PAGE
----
The process of bringing in private sector participants to operate trains has been finalised, with about 150 routes identified for the same, said Amitabh Kant, CEO of NITI Aayog.
The process of bringing in private sector participants to operate trains has been finalised, with about 150 routes identified for the same, Amitabh Kant, CEO of NITI Aayog has said.
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Kant, who spoke to CNBC-TV18 recently, said that the request for proposal or request for quotation for "one of India’s most unique opportunities of bringing in private sector players into train operation" will be rolled out in the next one week.
"I wanted to tell you that we have finalised the entire process of bringing in private sector participants in the operation of about 150 private trains," he said in the exclusive interview.
Kant spoke at length about getting private players for select routes and stations, its challenges, as well as the recent fare hike. Here are the highlights of all that he said about plans for Indian Railways:
On private players for train routes and railway stations
Kant said that the routes and the train sets have been identified and the concession agreements have all been structured.
"The projects were finalised and then they went to the PPAC (Public Private Partnership Appraisal Committee) committee which approved it and then we have had a stakeholder consultation and there was a very good response," he said.
Kant said that a detailed exercise has been undertaken to identify 10 railway stations which the private sector will be bidding for.
"In the first lot, we have looked at about close to 10 railway stations on which a lot of homework had already been done. We have moved ahead — the RFP/RFQ notice for the first lot of five stations has already been issued and we will move ahead with another five," said Kant.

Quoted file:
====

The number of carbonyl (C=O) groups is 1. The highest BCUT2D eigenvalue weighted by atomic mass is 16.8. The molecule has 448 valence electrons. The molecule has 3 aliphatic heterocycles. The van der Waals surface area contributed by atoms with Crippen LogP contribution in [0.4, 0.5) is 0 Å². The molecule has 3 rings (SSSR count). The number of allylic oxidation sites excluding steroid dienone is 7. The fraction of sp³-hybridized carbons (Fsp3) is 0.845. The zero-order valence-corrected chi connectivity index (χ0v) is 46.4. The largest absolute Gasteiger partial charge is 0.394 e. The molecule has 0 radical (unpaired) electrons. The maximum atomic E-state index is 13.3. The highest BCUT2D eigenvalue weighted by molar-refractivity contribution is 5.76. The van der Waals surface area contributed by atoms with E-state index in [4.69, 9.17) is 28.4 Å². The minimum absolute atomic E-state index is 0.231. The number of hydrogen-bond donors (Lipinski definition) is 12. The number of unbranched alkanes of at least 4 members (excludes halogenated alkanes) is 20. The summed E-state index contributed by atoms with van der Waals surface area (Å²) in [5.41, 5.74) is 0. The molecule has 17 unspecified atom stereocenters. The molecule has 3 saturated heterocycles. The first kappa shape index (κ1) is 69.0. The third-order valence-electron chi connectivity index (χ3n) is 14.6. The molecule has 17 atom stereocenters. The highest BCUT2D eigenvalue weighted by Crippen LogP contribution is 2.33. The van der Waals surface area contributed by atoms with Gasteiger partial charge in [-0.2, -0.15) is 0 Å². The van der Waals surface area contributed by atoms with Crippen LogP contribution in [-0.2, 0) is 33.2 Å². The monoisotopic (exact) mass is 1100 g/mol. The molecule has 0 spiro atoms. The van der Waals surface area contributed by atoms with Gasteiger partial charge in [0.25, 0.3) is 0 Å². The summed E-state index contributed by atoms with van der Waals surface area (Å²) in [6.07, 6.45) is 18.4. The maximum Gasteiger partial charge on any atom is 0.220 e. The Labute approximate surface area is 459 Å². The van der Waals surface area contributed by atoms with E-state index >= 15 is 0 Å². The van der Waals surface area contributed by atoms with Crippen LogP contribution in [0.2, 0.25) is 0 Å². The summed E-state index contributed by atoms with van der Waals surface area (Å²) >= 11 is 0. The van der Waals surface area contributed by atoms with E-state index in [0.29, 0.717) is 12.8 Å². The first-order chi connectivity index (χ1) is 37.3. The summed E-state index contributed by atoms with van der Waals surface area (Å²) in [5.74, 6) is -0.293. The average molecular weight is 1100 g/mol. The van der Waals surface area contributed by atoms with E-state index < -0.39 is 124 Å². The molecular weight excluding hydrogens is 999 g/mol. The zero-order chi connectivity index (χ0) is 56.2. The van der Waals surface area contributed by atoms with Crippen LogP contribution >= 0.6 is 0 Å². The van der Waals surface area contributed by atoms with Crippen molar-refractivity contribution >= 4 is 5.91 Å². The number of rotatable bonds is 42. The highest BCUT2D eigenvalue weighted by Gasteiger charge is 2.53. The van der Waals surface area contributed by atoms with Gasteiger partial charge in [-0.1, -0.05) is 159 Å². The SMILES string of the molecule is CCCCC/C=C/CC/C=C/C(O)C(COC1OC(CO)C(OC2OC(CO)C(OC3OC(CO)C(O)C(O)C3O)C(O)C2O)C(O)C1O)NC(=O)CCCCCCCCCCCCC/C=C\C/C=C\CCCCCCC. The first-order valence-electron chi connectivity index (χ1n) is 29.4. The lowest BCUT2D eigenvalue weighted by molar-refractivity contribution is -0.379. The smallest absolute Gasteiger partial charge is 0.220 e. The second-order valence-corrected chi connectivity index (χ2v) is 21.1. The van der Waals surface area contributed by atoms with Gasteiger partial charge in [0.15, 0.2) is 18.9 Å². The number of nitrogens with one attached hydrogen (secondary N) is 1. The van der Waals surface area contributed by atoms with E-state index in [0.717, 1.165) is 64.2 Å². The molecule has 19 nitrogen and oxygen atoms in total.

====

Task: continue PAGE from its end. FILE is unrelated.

Kant is hopeful that the bidding process will attract some of the best players from the world.
According to Kant, private sector participation will be bringing in greater efficiency in the operation of train sets and 10 railway stations.
On challenges in bringing private players
Kant said that one of the main challenges in bringing private players for railways is the haulage rates are very high which makes the project commercially non-viable for companies.
"For the first time what we have done is that we have tried to bring down the haulage rate without loading all the other inefficiencies so that we are able to ensure a win-win situation which takes care of the interest of the government as well as the private sector," he said.
Kant is confident of a "fine concession agreement" which will ensure that there is a huge amount of private sector interest. "We are taking the feedback of the private sector into this."
Kant said that they have largely considered metro routes like Delhi-Mumbai or Delhi-Calcutta to make the proposal fairly attractive for the bidders. "We had a tough job to bring ourselves to the conviction that we need to do it to the right haulage charge which has now been agreed upon."
On operational integration
Kant said that to ensure smooth functioning, the key is to give complete operational freedom to the private player. "How he runs the train, what he provides internally, the quality of services that he provides, the extent of hospitality that he provides, how he brands, how he positions his product, how he markets it is all a function of a private player."
"The risk allocation is in such a manner that the risks as far as the track and the signalling system is, is rested in the railways, rest of the private sector and the market risk is all taken by the private sector," he added.
Kant further added that FDI of 100 percent is permitted in the railway sector both for railway stations as well as for the operation of trains.
On fare hike
According to Kant, the railway fares are over-subsidised in India. He said that the decision to hike passenger train fares was taken as over a period of time, the freight fare had been increased whereas the passenger fare had not. "We had done gross injustice to railways by not having a tariff regulator."
"This entire pricing system needs to be deregulated and it needs to have an independent regulator, it needs to be taken out of the administrative system of the railway and therefore this was much called for otherwise the operating ratio of the railways had gone totally haywire," said Kant.
First Published: IST